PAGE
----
Advances in non-small cell lung cancer that have helped lung oncologists make more informed treatment decisions with patients.
Charu Aggarwal, M.D., MPH: Hello, and welcome to CURE Expert Connections®. I’m Dr. Aggarwal from the University of Pennsylvania. I’d like to welcome my colleague and dear friend, Dr. Borghaei, from the Fox Chase Cancer Center. Today we’re going to discuss advanced non-small cell lung cancer. We’ll address the importance of biomarker testing, patients living with advanced lung cancer, and the role of the caregiver. Welcome, Hoss. And welcome, everyone.
Hossein Borghaei, DO, MS: Thank you. It’s great to be here. Thanks for the invitation. I’m looking forward to this conversation with you.
Charu Aggarwal, M.D., MPH: Absolutely. Non-small cell lung cancer has rapidly changed in the last 10 to 15 years. We now have several different targeted therapies. We have ways to look for patients who may be candidates for targeted therapy. But not only that, we now have very effective immunotherapeutic strategies and have learned how to combine chemotherapy and immunotherapy.
Needless to mention, we are also diagnosing patients slightly earlier. We have better guidance on low-dose screening for lung cancer. Recently, we expanded our reach on eligible patients for low-dose screening. I find that today, compared to even one or two years ago, our ability to use prognostic and predictive biomarkers to guide treatment has immensely increased. Patients are coming to us from various different subspecialties. While at the University of Pennsylvania we tend to see more patients referred to us from the interventional pulmonary clinic, Hoss, what does a patient’s journey look like at your center? What percentage of patients usually progress to advanced disease at your center?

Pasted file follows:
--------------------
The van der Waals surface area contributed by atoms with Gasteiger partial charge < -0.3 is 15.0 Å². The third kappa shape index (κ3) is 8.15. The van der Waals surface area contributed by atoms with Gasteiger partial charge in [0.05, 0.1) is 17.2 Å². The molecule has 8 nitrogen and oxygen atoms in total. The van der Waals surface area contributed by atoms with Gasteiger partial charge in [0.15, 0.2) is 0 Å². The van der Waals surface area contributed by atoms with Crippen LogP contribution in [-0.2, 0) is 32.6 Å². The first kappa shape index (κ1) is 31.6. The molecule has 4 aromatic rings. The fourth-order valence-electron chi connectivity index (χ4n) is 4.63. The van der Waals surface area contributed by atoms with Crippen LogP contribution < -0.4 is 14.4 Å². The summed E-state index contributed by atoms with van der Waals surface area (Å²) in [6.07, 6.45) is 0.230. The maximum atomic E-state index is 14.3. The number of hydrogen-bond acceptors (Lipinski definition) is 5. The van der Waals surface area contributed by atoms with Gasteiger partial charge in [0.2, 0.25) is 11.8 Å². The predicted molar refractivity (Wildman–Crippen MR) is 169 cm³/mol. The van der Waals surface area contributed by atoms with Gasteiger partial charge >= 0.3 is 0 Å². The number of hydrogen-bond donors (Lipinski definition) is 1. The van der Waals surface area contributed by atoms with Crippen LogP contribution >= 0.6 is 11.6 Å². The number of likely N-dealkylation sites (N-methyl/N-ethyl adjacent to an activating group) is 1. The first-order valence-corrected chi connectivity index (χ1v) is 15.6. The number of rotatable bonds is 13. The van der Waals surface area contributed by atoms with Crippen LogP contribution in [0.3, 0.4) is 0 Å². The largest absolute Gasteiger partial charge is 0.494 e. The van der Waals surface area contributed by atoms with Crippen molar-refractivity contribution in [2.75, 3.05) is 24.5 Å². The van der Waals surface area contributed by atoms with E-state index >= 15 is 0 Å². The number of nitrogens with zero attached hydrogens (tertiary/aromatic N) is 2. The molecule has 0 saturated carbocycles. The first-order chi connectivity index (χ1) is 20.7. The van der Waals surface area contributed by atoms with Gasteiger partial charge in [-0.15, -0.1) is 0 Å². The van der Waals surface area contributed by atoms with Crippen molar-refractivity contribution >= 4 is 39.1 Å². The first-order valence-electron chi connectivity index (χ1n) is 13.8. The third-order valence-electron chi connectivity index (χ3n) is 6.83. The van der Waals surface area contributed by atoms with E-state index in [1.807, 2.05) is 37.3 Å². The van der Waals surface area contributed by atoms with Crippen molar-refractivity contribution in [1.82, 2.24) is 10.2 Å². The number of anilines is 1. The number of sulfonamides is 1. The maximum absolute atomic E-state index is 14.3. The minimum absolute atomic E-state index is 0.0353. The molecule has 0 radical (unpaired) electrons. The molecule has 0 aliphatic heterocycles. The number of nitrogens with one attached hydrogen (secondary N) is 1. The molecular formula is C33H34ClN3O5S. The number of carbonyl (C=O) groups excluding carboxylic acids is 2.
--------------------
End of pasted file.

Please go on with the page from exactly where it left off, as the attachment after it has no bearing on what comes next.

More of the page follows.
Hossein Borghaei, DO, MS: Thanks, Charu. As you mentioned, since we are at a referral center, patients have several different ways of accessing us and coming in. We get direct referrals, meaning patients can call and ask for an appointment to be seen and evaluated. We have nurse navigators, like a majority of academic places and some nonacademic places now have, to help the patient with the process of getting an appointment in a timely fashion. Our pulmonary and surgical colleagues sometimes refer patients. Because of the clinical trials’ ability, we have referrals from colleagues around us who have patients who are potentially eligible for studies for us to evaluate. The bottom line is that our goal is to try to provide access as much as possible in as timely a manner as possible with the lowest amount of burden on patients in terms of collection of material and all that.
In that category, having access to electronic medical records, the way we now do for the most part in the state [of Pennsylvania], has been very helpful. We have access to a lot of things that are available electronically. The patient’s journey depends on what stage of evaluation the patient requires. Somebody who hasn’t been treated or doesn’t have a biopsy goes into a more urgent pool of patients. Those who are on treatment and potentially seeking future trials and drug development protocols are a different pool. But the goal here is to bring everyone in for these evaluations in a timely fashion. Much like what you referred to, everybody has to have molecular testing. We either do a liquid biopsy panel or a tumor biopsy, or a combination of both—hopefully we get to talk about that, using your experience and expertise in the liquid biopsy area—and getting other biomarkers, such as PD-L1, to decide whether we have appropriate treatment options or trials for our patients. It’s a complicated process, but the goal is to make it as easy as we can on patients who are in need of these evaluations.
Transcript edited for clarity.